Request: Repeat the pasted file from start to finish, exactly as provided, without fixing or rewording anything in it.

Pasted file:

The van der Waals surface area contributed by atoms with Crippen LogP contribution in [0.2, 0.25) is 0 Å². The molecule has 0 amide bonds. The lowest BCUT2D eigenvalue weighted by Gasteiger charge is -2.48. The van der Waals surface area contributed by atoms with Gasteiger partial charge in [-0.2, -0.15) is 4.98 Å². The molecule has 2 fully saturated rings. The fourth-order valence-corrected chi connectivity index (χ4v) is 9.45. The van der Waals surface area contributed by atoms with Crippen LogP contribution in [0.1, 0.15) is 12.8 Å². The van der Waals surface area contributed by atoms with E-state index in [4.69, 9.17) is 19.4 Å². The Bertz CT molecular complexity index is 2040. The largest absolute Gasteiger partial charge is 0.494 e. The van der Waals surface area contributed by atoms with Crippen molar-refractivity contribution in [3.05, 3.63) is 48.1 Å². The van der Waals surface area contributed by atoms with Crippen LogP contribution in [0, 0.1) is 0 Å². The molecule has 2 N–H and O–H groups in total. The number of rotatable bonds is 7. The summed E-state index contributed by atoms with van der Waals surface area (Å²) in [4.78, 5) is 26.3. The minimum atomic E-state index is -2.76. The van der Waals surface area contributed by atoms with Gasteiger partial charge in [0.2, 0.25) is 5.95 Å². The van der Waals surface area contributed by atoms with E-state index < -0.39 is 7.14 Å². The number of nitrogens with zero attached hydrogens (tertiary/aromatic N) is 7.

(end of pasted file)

The van der Waals surface area contributed by atoms with Crippen LogP contribution in [0.2, 0.25) is 0 Å². The molecule has 0 amide bonds. The lowest BCUT2D eigenvalue weighted by Gasteiger charge is -2.48. The van der Waals surface area contributed by atoms with Gasteiger partial charge in [-0.2, -0.15) is 4.98 Å². The molecule has 2 fully saturated rings. The fourth-order valence-corrected chi connectivity index (χ4v) is 9.45. The van der Waals surface area contributed by atoms with Crippen LogP contribution in [0.1, 0.15) is 12.8 Å². The van der Waals surface area contributed by atoms with E-state index in [4.69, 9.17) is 19.4 Å². The Bertz CT molecular complexity index is 2040. The largest absolute Gasteiger partial charge is 0.494 e. The van der Waals surface area contributed by atoms with Crippen molar-refractivity contribution in [3.05, 3.63) is 48.1 Å². The van der Waals surface area contributed by atoms with Crippen LogP contribution in [0, 0.1) is 0 Å². The molecule has 2 N–H and O–H groups in total. The number of rotatable bonds is 7. The summed E-state index contributed by atoms with van der Waals surface area (Å²) in [4.78, 5) is 26.3. The minimum atomic E-state index is -2.76. The van der Waals surface area contributed by atoms with Gasteiger partial charge in [0.2, 0.25) is 5.95 Å². The van der Waals surface area contributed by atoms with E-state index < -0.39 is 7.14 Å². The number of nitrogens with zero attached hydrogens (tertiary/aromatic N) is 7.